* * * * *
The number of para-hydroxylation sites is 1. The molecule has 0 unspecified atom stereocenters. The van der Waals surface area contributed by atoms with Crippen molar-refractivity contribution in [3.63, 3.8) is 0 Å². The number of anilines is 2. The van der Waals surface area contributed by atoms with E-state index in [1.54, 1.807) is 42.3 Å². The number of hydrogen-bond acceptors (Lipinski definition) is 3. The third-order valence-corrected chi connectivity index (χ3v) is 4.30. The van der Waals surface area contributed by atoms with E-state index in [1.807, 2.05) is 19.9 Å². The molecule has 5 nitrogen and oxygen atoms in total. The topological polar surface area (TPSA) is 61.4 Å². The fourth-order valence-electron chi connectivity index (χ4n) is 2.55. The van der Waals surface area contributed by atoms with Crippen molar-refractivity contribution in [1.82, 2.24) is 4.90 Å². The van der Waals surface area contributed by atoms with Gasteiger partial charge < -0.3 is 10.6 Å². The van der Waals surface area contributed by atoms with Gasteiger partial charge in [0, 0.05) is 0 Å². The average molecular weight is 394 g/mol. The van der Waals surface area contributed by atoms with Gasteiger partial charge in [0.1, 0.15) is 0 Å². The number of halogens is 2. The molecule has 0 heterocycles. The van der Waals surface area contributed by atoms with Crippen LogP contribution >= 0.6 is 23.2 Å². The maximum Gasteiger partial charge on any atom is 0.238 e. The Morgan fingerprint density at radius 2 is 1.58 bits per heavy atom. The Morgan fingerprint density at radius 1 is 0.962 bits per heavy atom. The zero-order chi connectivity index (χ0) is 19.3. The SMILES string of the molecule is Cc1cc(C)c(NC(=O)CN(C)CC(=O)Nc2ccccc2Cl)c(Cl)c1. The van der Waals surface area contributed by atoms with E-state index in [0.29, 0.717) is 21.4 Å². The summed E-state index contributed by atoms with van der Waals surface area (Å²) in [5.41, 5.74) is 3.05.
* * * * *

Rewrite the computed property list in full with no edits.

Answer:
The number of para-hydroxylation sites is 1. The molecule has 0 unspecified atom stereocenters. The van der Waals surface area contributed by atoms with Crippen molar-refractivity contribution in [3.63, 3.8) is 0 Å². The number of anilines is 2. The van der Waals surface area contributed by atoms with E-state index in [1.54, 1.807) is 42.3 Å². The number of hydrogen-bond acceptors (Lipinski definition) is 3. The third-order valence-corrected chi connectivity index (χ3v) is 4.30. The van der Waals surface area contributed by atoms with E-state index in [1.807, 2.05) is 19.9 Å². The molecule has 5 nitrogen and oxygen atoms in total. The topological polar surface area (TPSA) is 61.4 Å². The fourth-order valence-electron chi connectivity index (χ4n) is 2.55. The van der Waals surface area contributed by atoms with Crippen molar-refractivity contribution in [1.82, 2.24) is 4.90 Å². The van der Waals surface area contributed by atoms with Gasteiger partial charge < -0.3 is 10.6 Å². The van der Waals surface area contributed by atoms with Gasteiger partial charge in [0, 0.05) is 0 Å². The average molecular weight is 394 g/mol. The van der Waals surface area contributed by atoms with Gasteiger partial charge in [0.1, 0.15) is 0 Å². The number of halogens is 2. The molecule has 0 heterocycles. The van der Waals surface area contributed by atoms with Crippen LogP contribution >= 0.6 is 23.2 Å². The maximum Gasteiger partial charge on any atom is 0.238 e. The Morgan fingerprint density at radius 2 is 1.58 bits per heavy atom. The Morgan fingerprint density at radius 1 is 0.962 bits per heavy atom. The zero-order chi connectivity index (χ0) is 19.3. The SMILES string of the molecule is Cc1cc(C)c(NC(=O)CN(C)CC(=O)Nc2ccccc2Cl)c(Cl)c1. The van der Waals surface area contributed by atoms with E-state index in [0.29, 0.717) is 21.4 Å². The summed E-state index contributed by atoms with van der Waals surface area (Å²) in [5.41, 5.74) is 3.05.